During my time in Ethiopia I was fortunate enough to have been in the presence of these incredible artisans. Their work and the manner with which they produced it was quite beautiful and serene. They agreed to show us their methods and made two simple pieces for the sake of time, pieces that paled in comparison to the work shown to me later.
While most of my work during this time was devoted to photography, we did have a few occasions when moving images were available. During this day we were allowed to walk through a village within a forest and select scenes to record. Everyone invited us in without question and went along with their work regardless of the camera pointed in their direction.
These two young women were perfect examples, even when their mother stopped by to talk with them. They were perfectly natural in front of the lens and allowed me to record their activities for well over fifteen minutes. After our session they walked me to their homes and showed off various pieces that were for sale, finished beautifully in an array of colors and patterns. My only regret was in neglecting to purchase a piece, but it was clear to me that the next ten days or so would have taken a toll without mentioning the trip back to the States.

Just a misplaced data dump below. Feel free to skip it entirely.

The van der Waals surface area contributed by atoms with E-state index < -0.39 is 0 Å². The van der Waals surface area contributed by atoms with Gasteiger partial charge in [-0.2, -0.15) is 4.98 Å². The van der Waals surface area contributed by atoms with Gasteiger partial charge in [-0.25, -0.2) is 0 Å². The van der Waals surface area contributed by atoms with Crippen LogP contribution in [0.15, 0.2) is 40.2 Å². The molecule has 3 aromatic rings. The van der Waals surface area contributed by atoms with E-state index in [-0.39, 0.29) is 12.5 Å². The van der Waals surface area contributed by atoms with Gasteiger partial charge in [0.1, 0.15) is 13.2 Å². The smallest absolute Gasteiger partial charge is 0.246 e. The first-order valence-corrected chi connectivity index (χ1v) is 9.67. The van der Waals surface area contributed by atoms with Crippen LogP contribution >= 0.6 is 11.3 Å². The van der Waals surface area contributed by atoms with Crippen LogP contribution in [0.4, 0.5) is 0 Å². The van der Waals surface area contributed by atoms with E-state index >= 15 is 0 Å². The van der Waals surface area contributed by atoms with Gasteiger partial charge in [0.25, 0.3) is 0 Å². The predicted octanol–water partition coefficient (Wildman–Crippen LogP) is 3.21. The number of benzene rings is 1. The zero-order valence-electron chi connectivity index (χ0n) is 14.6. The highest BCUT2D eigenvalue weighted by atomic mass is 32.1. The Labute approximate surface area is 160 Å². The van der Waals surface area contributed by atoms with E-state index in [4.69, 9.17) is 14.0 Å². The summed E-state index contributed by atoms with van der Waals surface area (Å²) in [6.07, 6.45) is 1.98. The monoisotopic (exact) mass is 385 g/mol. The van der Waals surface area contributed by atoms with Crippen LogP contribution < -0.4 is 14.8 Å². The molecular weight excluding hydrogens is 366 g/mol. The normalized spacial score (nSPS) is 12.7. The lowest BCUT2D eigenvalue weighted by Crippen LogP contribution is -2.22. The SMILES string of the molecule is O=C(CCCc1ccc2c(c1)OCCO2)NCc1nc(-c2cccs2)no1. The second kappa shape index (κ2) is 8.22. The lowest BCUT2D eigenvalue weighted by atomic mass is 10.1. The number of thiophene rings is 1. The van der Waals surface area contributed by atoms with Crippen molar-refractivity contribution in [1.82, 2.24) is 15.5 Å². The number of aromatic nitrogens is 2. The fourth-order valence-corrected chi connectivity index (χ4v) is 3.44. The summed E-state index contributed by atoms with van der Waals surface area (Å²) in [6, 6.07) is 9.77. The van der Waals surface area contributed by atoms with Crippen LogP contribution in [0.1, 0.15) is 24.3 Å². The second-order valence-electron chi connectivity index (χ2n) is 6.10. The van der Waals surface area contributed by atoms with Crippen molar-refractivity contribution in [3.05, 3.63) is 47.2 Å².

The children gathered to the side of the women were incredible. While they were in awe of the camera, they were also quite comfortable in front of it. They made very little noise and were the most perfect audience. I couldn't resist moving the lens in their direction a few times, and when I did I was rewarded consistently. Looking through this video almost three years later to the week makes me want to go back even more so.
Halim Ina Photography